The spread of the novel coronavirus has placed 100 million people across the country under guidance to stay in their homes, with orders from their state and local governments not to leave their homes for anything but essential goods and services. As teleworking, distance- earning and telemedicine become more prevalent to maintain the economy and save lives, access to high-speed broadband — or the lack of it — has never been more important, according to state broadband officials who say they’ve spent years lobbying for more infrastructure and funding to prevent such a crisis.
The Federal Communications Commission estimates that 21.3 million U.S. residents lack access to high-speed broadband at home, while studies from Microsoft place the figure as high as 157 million. But until recently those people have had other options, like logging onto the internet at schools, libraries or community centers, said Kathryn de Wit, the broadband research manager at Pew Charitable Trusts. But as facilities have closed due to the spread of COVID-19, de Wit said, those auxiliary networks have been turned off or strained due to overuse.
The current reliance on home internet connections is unprecedented, revealing the true direness of rural America’s digital divide, experts said.
“The silver lining to this really bad situation is that it is reinforcing and providing additional support to the conversations that state policymakers have been having with increasing frequency over the past several years,” de Wit told StateScoop. “If that results in more funding, if that results in more state policymakers really paying attention to this issue and federal policymakers focusing on solving this problem, that’s a good outcome.”
A mobile solution?
Peggy Schaffer, the executive director of ConnectMaine, the state’s broadband authority, said she’s seen firsthand a renewed urgency to improve rural broadband before coronavirus cases increase. Schaffer told StateScoop that she’s recently been working with local internet service providers and the National Digital Equity Center, a Maine-headquartered nonprofit, to figure out how to bring Wi-Fi hotspots to families who have only ever used high-speed internet outside their homes. Seniors and remote-workers will benefit from hotspot programs and other short-term strategies that Schaffer and her partners are executing, she said, but short-term strategies have to be supplemented.
“It’s really brought it front and center,” Schaffer said. “It feels like all the talk we’ve been doing for the last couple years has laid the base, and suddenly we’ve ripped the cover off and people are like, “Oh wow!”
Maine ranks as the 43rd best state for broadband internet, according to BroadbandNow.com. Schaffer, who’s been working for the state for more than 20 years, said she’s never seen the legislature appropriate significant funding to improve broadband beyond what’s in ConnectMaine’s annual budget. But last Tuesday, the state moved to pass and expedite Gov. Janet Mills’ $15 million broadband bond, providing infrastructure buildout into rural areas.
“We’ve had pushes and shoves about moving money forward into broadband in this state, and we’ve had a small amount of money every year that’s part of our annual budget,” Schaffer said. “But no large chunks of money — we’ve been unable to sort of move people in that direction. [The coronavirus] absolutely has moved and shook priorities.”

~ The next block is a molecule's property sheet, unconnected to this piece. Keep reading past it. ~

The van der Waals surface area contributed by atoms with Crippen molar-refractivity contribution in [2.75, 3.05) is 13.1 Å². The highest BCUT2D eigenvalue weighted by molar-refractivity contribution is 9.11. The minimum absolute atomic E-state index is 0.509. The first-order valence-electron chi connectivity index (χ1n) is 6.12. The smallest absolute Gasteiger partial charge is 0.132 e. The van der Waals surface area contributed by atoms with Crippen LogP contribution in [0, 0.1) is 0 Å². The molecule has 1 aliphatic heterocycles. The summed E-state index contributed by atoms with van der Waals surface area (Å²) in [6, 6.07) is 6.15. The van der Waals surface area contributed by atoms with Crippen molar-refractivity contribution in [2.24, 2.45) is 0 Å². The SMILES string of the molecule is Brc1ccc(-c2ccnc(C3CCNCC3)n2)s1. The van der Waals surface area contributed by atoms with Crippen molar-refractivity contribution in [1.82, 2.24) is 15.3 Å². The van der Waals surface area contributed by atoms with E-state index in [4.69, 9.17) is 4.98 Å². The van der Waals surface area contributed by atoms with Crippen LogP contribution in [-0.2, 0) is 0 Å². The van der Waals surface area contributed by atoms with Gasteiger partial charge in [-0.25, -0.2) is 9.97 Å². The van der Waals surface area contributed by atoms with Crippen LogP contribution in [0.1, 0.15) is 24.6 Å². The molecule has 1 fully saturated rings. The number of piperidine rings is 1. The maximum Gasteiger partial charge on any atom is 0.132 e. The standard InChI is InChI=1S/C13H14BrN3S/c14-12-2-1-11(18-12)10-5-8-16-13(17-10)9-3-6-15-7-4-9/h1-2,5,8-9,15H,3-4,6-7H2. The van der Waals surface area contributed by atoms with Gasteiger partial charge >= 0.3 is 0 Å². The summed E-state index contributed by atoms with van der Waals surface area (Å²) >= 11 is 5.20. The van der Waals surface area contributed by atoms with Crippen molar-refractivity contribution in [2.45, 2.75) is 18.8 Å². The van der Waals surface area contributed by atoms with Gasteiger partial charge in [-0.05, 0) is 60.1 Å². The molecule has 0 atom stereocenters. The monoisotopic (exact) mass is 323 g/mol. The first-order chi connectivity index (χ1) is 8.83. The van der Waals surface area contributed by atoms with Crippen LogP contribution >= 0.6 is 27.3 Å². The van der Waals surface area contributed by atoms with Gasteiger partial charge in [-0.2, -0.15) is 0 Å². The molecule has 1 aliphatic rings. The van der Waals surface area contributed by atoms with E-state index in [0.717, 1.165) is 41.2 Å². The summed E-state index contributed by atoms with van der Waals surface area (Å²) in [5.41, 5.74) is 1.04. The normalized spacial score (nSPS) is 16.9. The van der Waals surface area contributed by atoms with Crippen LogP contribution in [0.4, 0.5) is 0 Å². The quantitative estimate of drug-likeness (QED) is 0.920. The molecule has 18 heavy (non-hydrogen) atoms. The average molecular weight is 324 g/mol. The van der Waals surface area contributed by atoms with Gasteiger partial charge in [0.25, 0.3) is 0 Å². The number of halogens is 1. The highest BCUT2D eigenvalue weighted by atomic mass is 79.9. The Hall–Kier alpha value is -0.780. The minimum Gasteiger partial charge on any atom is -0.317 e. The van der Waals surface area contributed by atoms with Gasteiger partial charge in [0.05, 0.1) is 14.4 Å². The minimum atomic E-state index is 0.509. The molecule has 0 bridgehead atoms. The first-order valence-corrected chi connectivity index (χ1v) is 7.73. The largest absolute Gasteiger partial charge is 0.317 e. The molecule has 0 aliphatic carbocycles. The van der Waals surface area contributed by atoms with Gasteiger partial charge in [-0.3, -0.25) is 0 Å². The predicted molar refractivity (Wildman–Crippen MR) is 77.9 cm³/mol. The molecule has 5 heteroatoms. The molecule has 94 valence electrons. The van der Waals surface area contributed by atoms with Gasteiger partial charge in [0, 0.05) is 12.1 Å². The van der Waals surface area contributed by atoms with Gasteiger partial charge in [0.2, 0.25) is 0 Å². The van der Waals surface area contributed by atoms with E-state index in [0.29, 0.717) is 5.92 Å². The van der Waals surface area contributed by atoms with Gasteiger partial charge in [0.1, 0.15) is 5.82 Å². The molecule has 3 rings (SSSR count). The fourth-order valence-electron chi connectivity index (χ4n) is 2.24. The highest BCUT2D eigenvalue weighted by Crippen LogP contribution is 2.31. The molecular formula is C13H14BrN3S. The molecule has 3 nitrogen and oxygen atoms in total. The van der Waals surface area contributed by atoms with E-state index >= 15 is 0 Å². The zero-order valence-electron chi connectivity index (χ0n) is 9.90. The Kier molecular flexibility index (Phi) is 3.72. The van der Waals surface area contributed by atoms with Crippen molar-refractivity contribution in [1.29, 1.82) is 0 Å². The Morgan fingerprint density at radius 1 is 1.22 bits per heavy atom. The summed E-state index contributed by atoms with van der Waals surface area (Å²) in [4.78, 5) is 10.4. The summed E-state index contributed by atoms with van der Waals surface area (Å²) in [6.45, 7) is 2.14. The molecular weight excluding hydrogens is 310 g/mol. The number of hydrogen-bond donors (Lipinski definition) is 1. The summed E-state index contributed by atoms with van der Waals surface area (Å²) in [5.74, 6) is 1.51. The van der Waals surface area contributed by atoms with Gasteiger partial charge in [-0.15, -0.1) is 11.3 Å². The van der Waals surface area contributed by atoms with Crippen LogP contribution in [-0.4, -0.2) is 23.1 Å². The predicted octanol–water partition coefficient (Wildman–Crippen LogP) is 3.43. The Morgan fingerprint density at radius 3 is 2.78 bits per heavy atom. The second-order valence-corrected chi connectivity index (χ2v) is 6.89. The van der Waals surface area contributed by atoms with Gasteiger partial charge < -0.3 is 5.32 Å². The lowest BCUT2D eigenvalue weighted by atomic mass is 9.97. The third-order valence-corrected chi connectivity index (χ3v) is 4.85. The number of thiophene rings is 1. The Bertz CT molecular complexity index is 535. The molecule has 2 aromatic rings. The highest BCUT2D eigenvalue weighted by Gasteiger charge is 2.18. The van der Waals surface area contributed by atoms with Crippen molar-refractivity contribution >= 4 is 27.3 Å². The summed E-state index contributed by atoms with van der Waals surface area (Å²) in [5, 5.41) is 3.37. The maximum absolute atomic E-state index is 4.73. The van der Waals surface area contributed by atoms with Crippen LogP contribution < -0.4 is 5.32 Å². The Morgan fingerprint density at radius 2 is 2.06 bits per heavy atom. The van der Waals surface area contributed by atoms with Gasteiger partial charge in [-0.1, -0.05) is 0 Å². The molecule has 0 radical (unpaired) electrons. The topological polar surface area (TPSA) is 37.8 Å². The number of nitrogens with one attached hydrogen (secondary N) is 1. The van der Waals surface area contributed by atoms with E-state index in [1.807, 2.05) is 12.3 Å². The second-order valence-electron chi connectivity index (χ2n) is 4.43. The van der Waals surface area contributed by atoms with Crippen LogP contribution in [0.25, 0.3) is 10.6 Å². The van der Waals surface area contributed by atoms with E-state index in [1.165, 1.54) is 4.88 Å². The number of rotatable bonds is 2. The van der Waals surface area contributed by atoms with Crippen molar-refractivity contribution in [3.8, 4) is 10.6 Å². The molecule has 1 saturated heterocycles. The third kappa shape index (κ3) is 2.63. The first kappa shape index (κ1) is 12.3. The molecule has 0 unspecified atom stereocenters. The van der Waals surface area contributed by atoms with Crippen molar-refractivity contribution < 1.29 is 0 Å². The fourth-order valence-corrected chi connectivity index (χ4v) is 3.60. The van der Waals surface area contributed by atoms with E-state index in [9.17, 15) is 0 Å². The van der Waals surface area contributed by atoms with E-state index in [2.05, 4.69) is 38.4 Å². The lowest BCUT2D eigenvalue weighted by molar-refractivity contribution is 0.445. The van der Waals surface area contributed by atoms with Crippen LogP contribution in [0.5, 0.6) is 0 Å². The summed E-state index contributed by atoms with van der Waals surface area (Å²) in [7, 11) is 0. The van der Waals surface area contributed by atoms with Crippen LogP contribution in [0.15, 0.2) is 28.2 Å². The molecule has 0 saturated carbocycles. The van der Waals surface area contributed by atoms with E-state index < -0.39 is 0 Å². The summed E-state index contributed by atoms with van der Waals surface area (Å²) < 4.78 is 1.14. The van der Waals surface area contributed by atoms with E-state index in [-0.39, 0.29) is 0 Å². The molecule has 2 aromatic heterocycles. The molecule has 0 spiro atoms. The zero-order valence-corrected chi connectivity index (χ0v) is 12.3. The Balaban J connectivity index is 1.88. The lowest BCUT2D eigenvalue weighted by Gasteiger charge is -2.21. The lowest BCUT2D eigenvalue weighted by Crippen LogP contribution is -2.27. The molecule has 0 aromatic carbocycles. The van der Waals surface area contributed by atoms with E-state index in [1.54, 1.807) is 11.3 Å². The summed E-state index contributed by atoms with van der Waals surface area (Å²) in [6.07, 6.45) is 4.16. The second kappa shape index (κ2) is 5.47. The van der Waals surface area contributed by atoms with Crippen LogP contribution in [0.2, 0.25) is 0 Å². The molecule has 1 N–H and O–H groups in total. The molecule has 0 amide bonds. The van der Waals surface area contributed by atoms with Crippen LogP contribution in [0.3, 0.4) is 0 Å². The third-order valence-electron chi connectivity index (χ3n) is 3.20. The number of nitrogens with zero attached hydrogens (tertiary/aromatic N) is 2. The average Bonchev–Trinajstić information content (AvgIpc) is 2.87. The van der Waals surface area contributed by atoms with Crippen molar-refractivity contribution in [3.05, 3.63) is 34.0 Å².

De Wit, who recently authored a Pew report on state broadband programs, said that more states are going to realize that half-measures that provide internet for students and seniors in community spaces cannot replace the benefits of an in-home connection in the long-term, regardless of whether there’s a pandemic.
“What [the coronavirus] does is shine light on the fact that those non-home connections and solutions, whether its access to the internet via your mobile device or relying on a hotspot to get online, those are good short-term solutions,” de Wit said. “But what we really need is to have to have a discussion about the longer-term solution that can help close that gap.”
No substitute for good service
North Carolina officials are also wary of the extent to which mobile hotspot programs can withstand the strain on residential networks that thousands of people working, learning and healing from home will bring in the coming weeks. Scott Mooneyham of the North Carolina League of Municipalities said he has “no doubt” that the state’s inadequate rural broadband will worsen the impacts of the coronavirus pandemic, especially if it can’t hold up to the crush of people who will need telemedicine or distance-learning services.
“We have a situation right now in North Carolina where there are many communities, or portions of communities, that provide on a single internet provider,” Mooneyham said. “Those single internet providers are utilizing legacy, copper-line technology that’s not adequate to the job. There’s no incentive for those companies to make the kinds of investments that are going to change that right now.”
Mooneyham said his group has worked with the state to allow electric cooperatives to combine resources with local ISPs to expand internet access in rural areas, but that inaccuracies in the FCC’s broadband coverage maps still leave him wondering which parts of the state lack home internet. So while mobile hotspot and refurbished-device programs are worthwhile and can solve connectivity problems in the short term, he said, there’s only one way to ensure adequate access after the coronavirus pandemic ends.
“I don’t think [those programs] are a substitute for the ubiquity of good, reliable internet service at the home,” Mooneyham said.
This is part of StateScoop and EdScoop’s special report on coronavirus response. Read the rest of the report.